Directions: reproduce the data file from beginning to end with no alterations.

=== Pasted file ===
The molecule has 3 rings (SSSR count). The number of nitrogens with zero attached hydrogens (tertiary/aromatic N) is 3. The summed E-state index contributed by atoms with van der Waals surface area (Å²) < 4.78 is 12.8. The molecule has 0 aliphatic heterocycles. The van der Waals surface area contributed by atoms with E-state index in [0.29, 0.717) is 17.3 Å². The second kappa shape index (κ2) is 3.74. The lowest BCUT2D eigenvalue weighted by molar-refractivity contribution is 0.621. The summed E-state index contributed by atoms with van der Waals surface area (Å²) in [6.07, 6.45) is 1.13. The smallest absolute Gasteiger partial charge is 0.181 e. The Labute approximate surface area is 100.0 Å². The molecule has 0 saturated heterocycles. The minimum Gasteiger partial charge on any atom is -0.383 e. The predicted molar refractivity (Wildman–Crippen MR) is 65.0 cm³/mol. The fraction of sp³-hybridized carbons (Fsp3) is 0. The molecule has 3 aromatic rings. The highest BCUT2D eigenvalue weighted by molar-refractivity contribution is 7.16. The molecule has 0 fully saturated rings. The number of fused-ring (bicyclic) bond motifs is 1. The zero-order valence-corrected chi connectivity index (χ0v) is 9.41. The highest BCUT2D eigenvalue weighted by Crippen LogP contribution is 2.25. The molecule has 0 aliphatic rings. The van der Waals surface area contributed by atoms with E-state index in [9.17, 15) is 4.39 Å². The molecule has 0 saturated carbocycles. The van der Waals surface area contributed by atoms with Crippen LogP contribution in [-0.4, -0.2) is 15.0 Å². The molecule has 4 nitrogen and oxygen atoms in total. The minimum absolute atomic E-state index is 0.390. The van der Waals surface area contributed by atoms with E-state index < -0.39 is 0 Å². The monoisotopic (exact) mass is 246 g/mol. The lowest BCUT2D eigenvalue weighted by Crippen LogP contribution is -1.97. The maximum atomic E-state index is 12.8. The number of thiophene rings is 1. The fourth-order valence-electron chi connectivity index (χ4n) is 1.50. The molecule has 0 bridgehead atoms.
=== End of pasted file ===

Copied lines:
The molecule has 3 rings (SSSR count). The number of nitrogens with zero attached hydrogens (tertiary/aromatic N) is 3. The summed E-state index contributed by atoms with van der Waals surface area (Å²) < 4.78 is 12.8. The molecule has 0 aliphatic heterocycles. The van der Waals surface area contributed by atoms with E-state index in [0.29, 0.717) is 17.3 Å². The second kappa shape index (κ2) is 3.74. The lowest BCUT2D eigenvalue weighted by molar-refractivity contribution is 0.621. The summed E-state index contributed by atoms with van der Waals surface area (Å²) in [6.07, 6.45) is 1.13. The smallest absolute Gasteiger partial charge is 0.181 e. The Labute approximate surface area is 100.0 Å². The molecule has 0 saturated heterocycles. The minimum Gasteiger partial charge on any atom is -0.383 e. The predicted molar refractivity (Wildman–Crippen MR) is 65.0 cm³/mol. The fraction of sp³-hybridized carbons (Fsp3) is 0. The molecule has 3 aromatic rings. The highest BCUT2D eigenvalue weighted by molar-refractivity contribution is 7.16. The molecule has 0 fully saturated rings. The number of fused-ring (bicyclic) bond motifs is 1. The zero-order valence-corrected chi connectivity index (χ0v) is 9.41. The highest BCUT2D eigenvalue weighted by Crippen LogP contribution is 2.25. The molecule has 0 aliphatic rings. The van der Waals surface area contributed by atoms with E-state index in [9.17, 15) is 4.39 Å². The molecule has 0 saturated carbocycles. The van der Waals surface area contributed by atoms with Crippen LogP contribution in [-0.4, -0.2) is 15.0 Å². The molecule has 4 nitrogen and oxygen atoms in total. The minimum absolute atomic E-state index is 0.390. The van der Waals surface area contributed by atoms with E-state index < -0.39 is 0 Å². The monoisotopic (exact) mass is 246 g/mol. The lowest BCUT2D eigenvalue weighted by Crippen LogP contribution is -1.97. The maximum atomic E-state index is 12.8. The number of thiophene rings is 1. The fourth-order valence-electron chi connectivity index (χ4n) is 1.50. The molecule has 0 bridgehead atoms.